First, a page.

Whatever your plans may be this week, make room for “Life Itself”
It’s hard to be objective when talking about the remarkable documentary “Life Itself” as a critic who admired it’s subject very much, the world’s most famous film aficionado Roger Ebert, as I imagine it has been for many sitting down to review this film. Director Steve James, of “Hoop Dreams” and” The Interrupters” fame, takes us through the life of Mr Ebert, but also manages to be the benefactor of opportunistic timing as he takes the audience all the way through the end of his subject’s life as well. The stories of his long lasting feud that eventually turned to friendship with co-host Gene Siskel, his public speaking and movie deconstructions along with the love of his life Chaz, who he met at 50, are all examined, but they are juxtaposed between the documenting of the final months of Ebert’s life, caught on film by James himself.
Life Itself is at times heart wrenching, inspiring and revelatory throughout the film as James never shies away from Ebert’s very combative and unlikeable side, showing us a true portrait of the entire man. Starting off as a brash, outspoken and over confident young man, who at 21 inherited his movie review column at the Chicago Sun-Times that he never let go over the next 46 years, Ebert also quickly became an out of control alcoholic. Winning his Pulitzer Prize at a young age did not help either, as James examines all this material and shows us a much darker and angry Roger Ebert, light years away from the one most of the public knew.
During the examination of the passing of Gene Siskel, Ebert divulges that he could never keep that entire ordeal a secret like Gene did for the last year of his life and if it ever happened to him he would handle it differently. Sadly that turned prophetic with Ebert being diagnosed with his cancer shortly after. After multiple surgical attempts, a horrible side effect occurred that cost Ebert his entire jaw and his ability to speak at all. The film chooses to keep the story about Roger and Siskel, not any of the other co-hosts like Richard Roeper who came after which is a wise choice as the relationship between the two men was complex and volatile at first, with some excellent behind the scenes footage to highlight this, to a very loving an respect filled true bond of two men.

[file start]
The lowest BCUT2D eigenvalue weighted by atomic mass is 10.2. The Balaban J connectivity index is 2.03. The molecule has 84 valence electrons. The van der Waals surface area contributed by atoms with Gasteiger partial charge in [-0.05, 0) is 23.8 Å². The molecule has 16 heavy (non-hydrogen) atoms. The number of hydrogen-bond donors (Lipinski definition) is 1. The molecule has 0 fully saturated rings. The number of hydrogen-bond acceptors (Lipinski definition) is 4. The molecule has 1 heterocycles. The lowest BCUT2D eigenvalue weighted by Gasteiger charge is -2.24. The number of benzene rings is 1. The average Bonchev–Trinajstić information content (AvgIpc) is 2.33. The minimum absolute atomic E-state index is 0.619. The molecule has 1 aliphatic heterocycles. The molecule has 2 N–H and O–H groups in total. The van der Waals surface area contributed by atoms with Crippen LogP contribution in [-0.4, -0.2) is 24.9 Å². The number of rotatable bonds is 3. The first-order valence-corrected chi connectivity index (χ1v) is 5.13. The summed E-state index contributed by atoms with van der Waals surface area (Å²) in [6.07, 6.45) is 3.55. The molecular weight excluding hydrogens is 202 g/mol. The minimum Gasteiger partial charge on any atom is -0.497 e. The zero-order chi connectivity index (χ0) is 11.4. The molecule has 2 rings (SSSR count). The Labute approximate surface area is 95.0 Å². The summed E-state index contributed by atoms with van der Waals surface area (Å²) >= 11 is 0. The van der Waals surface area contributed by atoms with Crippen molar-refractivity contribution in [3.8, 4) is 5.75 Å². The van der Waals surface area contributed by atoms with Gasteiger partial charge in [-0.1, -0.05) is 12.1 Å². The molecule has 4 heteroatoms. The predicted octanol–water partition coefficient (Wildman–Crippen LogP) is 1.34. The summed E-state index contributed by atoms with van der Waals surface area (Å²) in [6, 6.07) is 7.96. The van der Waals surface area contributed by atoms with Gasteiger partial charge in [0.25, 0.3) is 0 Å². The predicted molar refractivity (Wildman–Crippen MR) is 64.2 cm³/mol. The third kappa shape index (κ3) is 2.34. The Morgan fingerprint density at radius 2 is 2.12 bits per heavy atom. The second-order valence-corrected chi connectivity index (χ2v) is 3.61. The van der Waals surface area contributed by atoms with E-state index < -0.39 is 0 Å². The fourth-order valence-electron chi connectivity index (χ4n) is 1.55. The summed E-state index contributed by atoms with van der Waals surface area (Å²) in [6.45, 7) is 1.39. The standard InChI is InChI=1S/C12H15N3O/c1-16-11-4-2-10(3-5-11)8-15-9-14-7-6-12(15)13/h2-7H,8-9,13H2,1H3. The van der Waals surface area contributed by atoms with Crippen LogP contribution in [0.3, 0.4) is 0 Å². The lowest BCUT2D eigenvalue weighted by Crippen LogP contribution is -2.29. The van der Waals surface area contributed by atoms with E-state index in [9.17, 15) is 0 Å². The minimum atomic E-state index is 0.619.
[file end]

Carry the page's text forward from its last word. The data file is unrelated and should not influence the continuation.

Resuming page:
Roger’s voice from the last years of his life, his comprehensive and engrossing blog, will stand the test of time as will his reviews. Life Itself is a fitting tribute to a fiercely loyal man who not everyone really knew. My own personal experience meeting the man showed a very generous and knowledgeable soul. It’s a shame that Roger had to pass when he did, but thankfully we have this movie to add to the mountain of written work to remember the most beloved critic of our times.
Till Next Time
Movie Junkie TO
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